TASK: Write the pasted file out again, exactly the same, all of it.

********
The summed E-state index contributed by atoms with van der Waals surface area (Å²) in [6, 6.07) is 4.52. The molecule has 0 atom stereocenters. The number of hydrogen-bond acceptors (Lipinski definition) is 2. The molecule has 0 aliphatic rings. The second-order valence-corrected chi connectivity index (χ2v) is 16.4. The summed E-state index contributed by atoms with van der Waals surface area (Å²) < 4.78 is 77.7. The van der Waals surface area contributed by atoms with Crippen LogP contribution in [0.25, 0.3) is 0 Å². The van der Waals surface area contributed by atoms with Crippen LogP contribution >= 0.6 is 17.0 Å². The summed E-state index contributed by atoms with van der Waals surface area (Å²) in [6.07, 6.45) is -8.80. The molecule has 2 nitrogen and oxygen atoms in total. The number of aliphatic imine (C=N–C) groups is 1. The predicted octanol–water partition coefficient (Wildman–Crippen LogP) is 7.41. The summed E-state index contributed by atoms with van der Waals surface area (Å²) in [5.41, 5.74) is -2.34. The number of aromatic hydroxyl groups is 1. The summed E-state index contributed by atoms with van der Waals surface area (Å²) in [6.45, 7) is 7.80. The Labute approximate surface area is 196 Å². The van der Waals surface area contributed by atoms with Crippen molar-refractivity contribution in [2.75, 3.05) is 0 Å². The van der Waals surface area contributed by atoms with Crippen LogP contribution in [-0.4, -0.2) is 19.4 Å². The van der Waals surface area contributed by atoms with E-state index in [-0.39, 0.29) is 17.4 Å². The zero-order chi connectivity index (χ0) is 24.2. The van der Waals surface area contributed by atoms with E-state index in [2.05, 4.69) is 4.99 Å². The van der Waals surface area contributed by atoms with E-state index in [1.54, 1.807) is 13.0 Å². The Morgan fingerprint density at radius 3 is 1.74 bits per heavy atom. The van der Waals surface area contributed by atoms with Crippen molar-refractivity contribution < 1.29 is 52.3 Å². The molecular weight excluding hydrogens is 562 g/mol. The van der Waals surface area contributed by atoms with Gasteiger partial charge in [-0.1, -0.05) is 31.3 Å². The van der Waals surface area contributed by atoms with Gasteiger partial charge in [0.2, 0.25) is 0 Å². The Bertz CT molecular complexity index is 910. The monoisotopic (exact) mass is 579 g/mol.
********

The summed E-state index contributed by atoms with van der Waals surface area (Å²) in [6, 6.07) is 4.52. The molecule has 0 atom stereocenters. The number of hydrogen-bond acceptors (Lipinski definition) is 2. The molecule has 0 aliphatic rings. The second-order valence-corrected chi connectivity index (χ2v) is 16.4. The summed E-state index contributed by atoms with van der Waals surface area (Å²) < 4.78 is 77.7. The van der Waals surface area contributed by atoms with Crippen LogP contribution in [0.25, 0.3) is 0 Å². The van der Waals surface area contributed by atoms with Crippen LogP contribution >= 0.6 is 17.0 Å². The summed E-state index contributed by atoms with van der Waals surface area (Å²) in [6.07, 6.45) is -8.80. The molecule has 2 nitrogen and oxygen atoms in total. The number of aliphatic imine (C=N–C) groups is 1. The predicted octanol–water partition coefficient (Wildman–Crippen LogP) is 7.41. The summed E-state index contributed by atoms with van der Waals surface area (Å²) in [5.41, 5.74) is -2.34. The number of aromatic hydroxyl groups is 1. The summed E-state index contributed by atoms with van der Waals surface area (Å²) in [6.45, 7) is 7.80. The Labute approximate surface area is 196 Å². The van der Waals surface area contributed by atoms with Crippen molar-refractivity contribution in [2.75, 3.05) is 0 Å². The van der Waals surface area contributed by atoms with Crippen LogP contribution in [-0.4, -0.2) is 19.4 Å². The van der Waals surface area contributed by atoms with E-state index in [-0.39, 0.29) is 17.4 Å². The zero-order chi connectivity index (χ0) is 24.2. The van der Waals surface area contributed by atoms with E-state index in [2.05, 4.69) is 4.99 Å². The van der Waals surface area contributed by atoms with E-state index in [1.54, 1.807) is 13.0 Å². The Morgan fingerprint density at radius 3 is 1.74 bits per heavy atom. The van der Waals surface area contributed by atoms with Crippen molar-refractivity contribution < 1.29 is 52.3 Å². The molecular weight excluding hydrogens is 562 g/mol. The van der Waals surface area contributed by atoms with Gasteiger partial charge in [-0.1, -0.05) is 31.3 Å². The van der Waals surface area contributed by atoms with Gasteiger partial charge in [0.2, 0.25) is 0 Å². The Bertz CT molecular complexity index is 910. The monoisotopic (exact) mass is 579 g/mol.